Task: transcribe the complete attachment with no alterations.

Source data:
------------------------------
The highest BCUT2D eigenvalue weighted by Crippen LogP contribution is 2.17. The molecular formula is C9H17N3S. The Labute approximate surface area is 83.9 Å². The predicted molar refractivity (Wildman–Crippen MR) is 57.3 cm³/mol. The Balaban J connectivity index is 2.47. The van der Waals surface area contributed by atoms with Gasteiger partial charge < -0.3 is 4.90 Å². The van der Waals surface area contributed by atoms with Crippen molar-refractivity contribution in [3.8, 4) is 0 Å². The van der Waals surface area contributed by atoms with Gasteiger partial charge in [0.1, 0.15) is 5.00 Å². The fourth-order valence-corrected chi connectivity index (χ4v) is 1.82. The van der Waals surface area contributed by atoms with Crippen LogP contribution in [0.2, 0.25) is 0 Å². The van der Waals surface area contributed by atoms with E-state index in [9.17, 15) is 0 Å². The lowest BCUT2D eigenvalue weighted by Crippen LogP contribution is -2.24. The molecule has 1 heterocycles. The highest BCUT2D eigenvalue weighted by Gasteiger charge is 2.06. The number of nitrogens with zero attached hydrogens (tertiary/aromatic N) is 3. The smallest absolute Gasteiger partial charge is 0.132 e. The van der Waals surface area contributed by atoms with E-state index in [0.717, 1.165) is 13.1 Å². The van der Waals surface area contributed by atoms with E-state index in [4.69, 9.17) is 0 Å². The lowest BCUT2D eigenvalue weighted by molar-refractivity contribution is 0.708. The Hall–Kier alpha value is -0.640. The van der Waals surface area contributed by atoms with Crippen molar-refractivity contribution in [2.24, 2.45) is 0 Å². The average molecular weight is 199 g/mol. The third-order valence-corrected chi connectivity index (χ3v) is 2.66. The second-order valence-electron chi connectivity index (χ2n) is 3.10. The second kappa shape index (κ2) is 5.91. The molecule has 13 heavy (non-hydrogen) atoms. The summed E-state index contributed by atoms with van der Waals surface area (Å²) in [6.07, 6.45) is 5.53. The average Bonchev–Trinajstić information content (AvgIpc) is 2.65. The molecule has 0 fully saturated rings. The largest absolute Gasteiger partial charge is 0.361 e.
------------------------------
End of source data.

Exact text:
The highest BCUT2D eigenvalue weighted by Crippen LogP contribution is 2.17. The molecular formula is C9H17N3S. The Labute approximate surface area is 83.9 Å². The predicted molar refractivity (Wildman–Crippen MR) is 57.3 cm³/mol. The Balaban J connectivity index is 2.47. The van der Waals surface area contributed by atoms with Gasteiger partial charge < -0.3 is 4.90 Å². The van der Waals surface area contributed by atoms with Crippen molar-refractivity contribution in [3.8, 4) is 0 Å². The van der Waals surface area contributed by atoms with Gasteiger partial charge in [0.1, 0.15) is 5.00 Å². The fourth-order valence-corrected chi connectivity index (χ4v) is 1.82. The van der Waals surface area contributed by atoms with Crippen LogP contribution in [0.2, 0.25) is 0 Å². The van der Waals surface area contributed by atoms with E-state index in [9.17, 15) is 0 Å². The lowest BCUT2D eigenvalue weighted by Crippen LogP contribution is -2.24. The molecule has 1 heterocycles. The highest BCUT2D eigenvalue weighted by Gasteiger charge is 2.06. The number of nitrogens with zero attached hydrogens (tertiary/aromatic N) is 3. The smallest absolute Gasteiger partial charge is 0.132 e. The van der Waals surface area contributed by atoms with E-state index in [0.717, 1.165) is 13.1 Å². The van der Waals surface area contributed by atoms with E-state index in [4.69, 9.17) is 0 Å². The lowest BCUT2D eigenvalue weighted by molar-refractivity contribution is 0.708. The Hall–Kier alpha value is -0.640. The van der Waals surface area contributed by atoms with Crippen molar-refractivity contribution in [2.24, 2.45) is 0 Å². The average molecular weight is 199 g/mol. The third-order valence-corrected chi connectivity index (χ3v) is 2.66. The second-order valence-electron chi connectivity index (χ2n) is 3.10. The second kappa shape index (κ2) is 5.91. The molecule has 13 heavy (non-hydrogen) atoms. The summed E-state index contributed by atoms with van der Waals surface area (Å²) in [6.07, 6.45) is 5.53. The average Bonchev–Trinajstić information content (AvgIpc) is 2.65. The molecule has 0 fully saturated rings. The largest absolute Gasteiger partial charge is 0.361 e.